Rocker Jay Wud dials it down in evocative new EP

The Lebanese artist’s latest electronic music release is pulsating and dystopian

Jay Wud's credits daily excercise for keeping him mentally and physically healthy during the first six months of Covid-19. Jay Wud
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When Jay Wud plugs in, what normally comes out is a thunderous sound.

But for his latest project, the Dubai rocker replaced guitars and amps for computers and synthesisers.

His new EP Nabad is a complete left turn for the Lebanese artist, who with his namesake band, is renowned for two albums of driving rock and supporting the likes of Metallica, Gun N' Roses and Motley Crue at their respective UAE shows.

Ironically, Wud's move to electronica was inspired by the recording process of his band's previous effort, 2017's super heavy Transitions.

Spending time in a Los Angeles studio with Grammy award nominated producer Howard Benson (who has worked with Santana, My Chemical Romance and Three Day's Grace), Wud recalls being inspired by his dedication to the painstaking craft of creating evocative sonic landscapes. Like songwriting, it was through Benson he learnt that sound production has its own language and principles.

“I was there with him in different times over a space of three years and just to spend that time with an A-class producer and his team got me really interested in the possibility of sound production,” he says.

“I have been working in the region for a long time and I have never seen such professionalism from that side of the music business. It made me hungry to learn more about it.”

That interest turned into a new creative passion once Wud partnered with Lebanese experimental jazz man Elie Afif, who turned him on to synthesiser and beat-making software.

Wud took to it like a kid with shiny new toys.

“It opened a different world for me with endless musical possibilities,” he says. “Normally, when I do things I am super focused about it and it was the same with this. I became obsessed by it and I was making new beats every day.”

From more than 50 pieces produced, four were chosen to form Nabad. Translated to 'Pulse', the near-10-minute collection lives up to its name. It is a vigorous set of electronic tracks, ranging from ambient to dark wave, featuring spiralling synth lines and frenetic beats.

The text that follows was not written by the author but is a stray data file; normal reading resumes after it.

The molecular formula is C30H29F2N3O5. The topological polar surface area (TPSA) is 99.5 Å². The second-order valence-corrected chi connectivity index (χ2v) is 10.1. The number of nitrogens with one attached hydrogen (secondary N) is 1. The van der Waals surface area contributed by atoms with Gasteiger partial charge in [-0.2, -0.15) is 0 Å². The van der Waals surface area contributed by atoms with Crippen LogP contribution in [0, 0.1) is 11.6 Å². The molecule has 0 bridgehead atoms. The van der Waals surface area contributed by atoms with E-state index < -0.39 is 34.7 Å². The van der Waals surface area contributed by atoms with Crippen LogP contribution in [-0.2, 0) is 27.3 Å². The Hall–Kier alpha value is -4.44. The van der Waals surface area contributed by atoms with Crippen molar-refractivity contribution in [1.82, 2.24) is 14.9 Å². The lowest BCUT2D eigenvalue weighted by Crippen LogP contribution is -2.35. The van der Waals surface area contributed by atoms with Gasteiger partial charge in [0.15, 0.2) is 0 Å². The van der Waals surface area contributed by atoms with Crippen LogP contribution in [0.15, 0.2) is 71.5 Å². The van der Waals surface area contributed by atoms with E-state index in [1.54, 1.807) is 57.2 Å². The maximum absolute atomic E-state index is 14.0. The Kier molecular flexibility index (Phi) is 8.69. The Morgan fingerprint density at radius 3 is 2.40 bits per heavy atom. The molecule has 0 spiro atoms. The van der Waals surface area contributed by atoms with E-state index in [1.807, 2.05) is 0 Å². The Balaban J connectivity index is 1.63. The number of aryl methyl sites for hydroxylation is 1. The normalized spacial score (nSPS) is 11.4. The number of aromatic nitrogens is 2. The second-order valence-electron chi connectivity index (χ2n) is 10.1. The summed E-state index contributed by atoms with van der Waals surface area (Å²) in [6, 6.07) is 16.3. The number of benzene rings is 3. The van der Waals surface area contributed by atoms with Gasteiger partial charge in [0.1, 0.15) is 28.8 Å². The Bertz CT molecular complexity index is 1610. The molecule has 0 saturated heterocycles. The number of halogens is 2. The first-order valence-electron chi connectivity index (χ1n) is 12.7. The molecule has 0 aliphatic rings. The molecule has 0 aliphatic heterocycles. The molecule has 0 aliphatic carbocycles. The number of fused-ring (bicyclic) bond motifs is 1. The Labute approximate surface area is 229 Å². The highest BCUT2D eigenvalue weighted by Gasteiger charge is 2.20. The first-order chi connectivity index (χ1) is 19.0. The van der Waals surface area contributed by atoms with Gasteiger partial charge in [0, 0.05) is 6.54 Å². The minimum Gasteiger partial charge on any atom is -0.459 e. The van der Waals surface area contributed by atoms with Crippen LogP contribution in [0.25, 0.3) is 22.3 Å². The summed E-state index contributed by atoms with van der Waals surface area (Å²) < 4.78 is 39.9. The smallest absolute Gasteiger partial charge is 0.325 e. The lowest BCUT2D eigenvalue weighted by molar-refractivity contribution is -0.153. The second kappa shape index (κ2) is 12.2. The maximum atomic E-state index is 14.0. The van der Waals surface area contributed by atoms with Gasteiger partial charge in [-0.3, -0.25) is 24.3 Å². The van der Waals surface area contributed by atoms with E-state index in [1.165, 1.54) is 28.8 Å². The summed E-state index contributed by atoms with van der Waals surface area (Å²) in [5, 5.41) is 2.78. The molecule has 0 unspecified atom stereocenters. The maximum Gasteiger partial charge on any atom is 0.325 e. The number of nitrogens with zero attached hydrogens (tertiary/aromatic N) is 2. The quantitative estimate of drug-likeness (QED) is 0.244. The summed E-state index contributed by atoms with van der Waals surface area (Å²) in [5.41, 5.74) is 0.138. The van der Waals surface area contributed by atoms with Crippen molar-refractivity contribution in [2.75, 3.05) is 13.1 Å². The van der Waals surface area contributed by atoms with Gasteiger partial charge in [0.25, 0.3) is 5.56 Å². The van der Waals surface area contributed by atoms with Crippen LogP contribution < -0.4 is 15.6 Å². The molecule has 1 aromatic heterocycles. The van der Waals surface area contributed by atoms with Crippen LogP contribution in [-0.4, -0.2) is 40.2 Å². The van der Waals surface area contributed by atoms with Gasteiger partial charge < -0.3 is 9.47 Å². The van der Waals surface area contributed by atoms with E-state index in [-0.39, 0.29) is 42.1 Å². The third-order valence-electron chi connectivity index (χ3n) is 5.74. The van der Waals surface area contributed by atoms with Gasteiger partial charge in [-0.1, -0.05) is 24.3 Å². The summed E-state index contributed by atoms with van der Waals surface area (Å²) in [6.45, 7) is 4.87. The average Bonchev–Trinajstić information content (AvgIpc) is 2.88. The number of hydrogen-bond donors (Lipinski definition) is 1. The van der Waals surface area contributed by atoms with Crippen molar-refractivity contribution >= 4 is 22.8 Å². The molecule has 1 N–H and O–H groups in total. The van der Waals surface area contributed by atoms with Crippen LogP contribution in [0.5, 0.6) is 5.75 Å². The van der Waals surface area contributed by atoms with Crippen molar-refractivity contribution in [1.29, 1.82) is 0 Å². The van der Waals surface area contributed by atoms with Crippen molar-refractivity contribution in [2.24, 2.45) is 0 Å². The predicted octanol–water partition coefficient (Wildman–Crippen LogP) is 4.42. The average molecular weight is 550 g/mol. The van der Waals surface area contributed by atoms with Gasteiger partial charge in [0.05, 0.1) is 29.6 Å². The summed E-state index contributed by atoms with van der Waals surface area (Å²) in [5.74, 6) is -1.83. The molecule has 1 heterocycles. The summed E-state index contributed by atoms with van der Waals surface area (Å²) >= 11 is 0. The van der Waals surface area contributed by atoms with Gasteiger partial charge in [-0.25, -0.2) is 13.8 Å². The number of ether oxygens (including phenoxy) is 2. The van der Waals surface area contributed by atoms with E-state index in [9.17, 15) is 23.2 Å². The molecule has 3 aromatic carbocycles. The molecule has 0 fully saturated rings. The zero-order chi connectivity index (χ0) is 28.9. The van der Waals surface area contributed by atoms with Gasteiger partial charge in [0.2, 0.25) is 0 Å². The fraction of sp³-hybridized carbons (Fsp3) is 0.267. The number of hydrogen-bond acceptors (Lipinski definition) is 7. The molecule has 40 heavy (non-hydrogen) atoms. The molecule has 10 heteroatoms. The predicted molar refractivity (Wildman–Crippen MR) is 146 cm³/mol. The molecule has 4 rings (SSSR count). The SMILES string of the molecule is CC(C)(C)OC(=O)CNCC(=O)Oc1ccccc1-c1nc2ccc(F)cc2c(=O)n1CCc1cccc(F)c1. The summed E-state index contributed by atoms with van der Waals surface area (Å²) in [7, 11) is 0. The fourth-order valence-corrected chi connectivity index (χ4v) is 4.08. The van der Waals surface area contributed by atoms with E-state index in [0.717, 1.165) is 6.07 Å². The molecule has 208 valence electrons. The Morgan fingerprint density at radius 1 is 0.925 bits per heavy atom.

That air of urgency is also heightened by a pair of strong appearances by Lebanese rapper El Rass, whose socially conscious wordplay is found on the highlights Min Wein and Omran.

Those pining for Wud's older sound should enjoy the chugging riffs that underscore the dystopian vibes of Aymata.

Wud considers Nabad as an exciting new chapter in his career. Instead of pummelling listeners with riffs, he is now deriving thrills from discovering new depth and subtleties to specific sounds.

Jay Wud produced 'Nabad' in his home studio in Dubai. Jay Wud
Jay Wud produced 'Nabad' in his home studio in Dubai. Jay Wud

Reaching that level required him to learn a new way of listening to music.

“Hearing it as a fan and producer are two very different things,” he says. “For one thing, it is a more critical listening session and there is a lot of technical stuff to it. But before all of that, what I am looking for is the emotion of the track. That is critical to any song, it has to be driven by some sense of emotion.”

It has been a lesson Wud has been sharing in his burgeoning career as a producer. His production credits include last year's 9MM by Tunisian rapper Samara, which garnered more than nine million views on YouTube and Quietly, the soon to be released single by Lebanese pop singer Anthony Touma.

With plenty of his own solo material left in store, Wud aims to follow up Nabad with a quarantine inspired electronic album.

While he is yet to define the sound he is looking for with the future project, Wud promises it will be a true reflection of how he is feeling at present.

After all, it was a key piece of advice Benson gave him: "He said that once I do a record it becomes a part of history," he says. "You have to look at it like it is a picture of you in a particular time. That way you learn to accept it for what it is and you don't judge it and say you should have done things differently. I just love that, because it sounds simple and it makes absolute sense."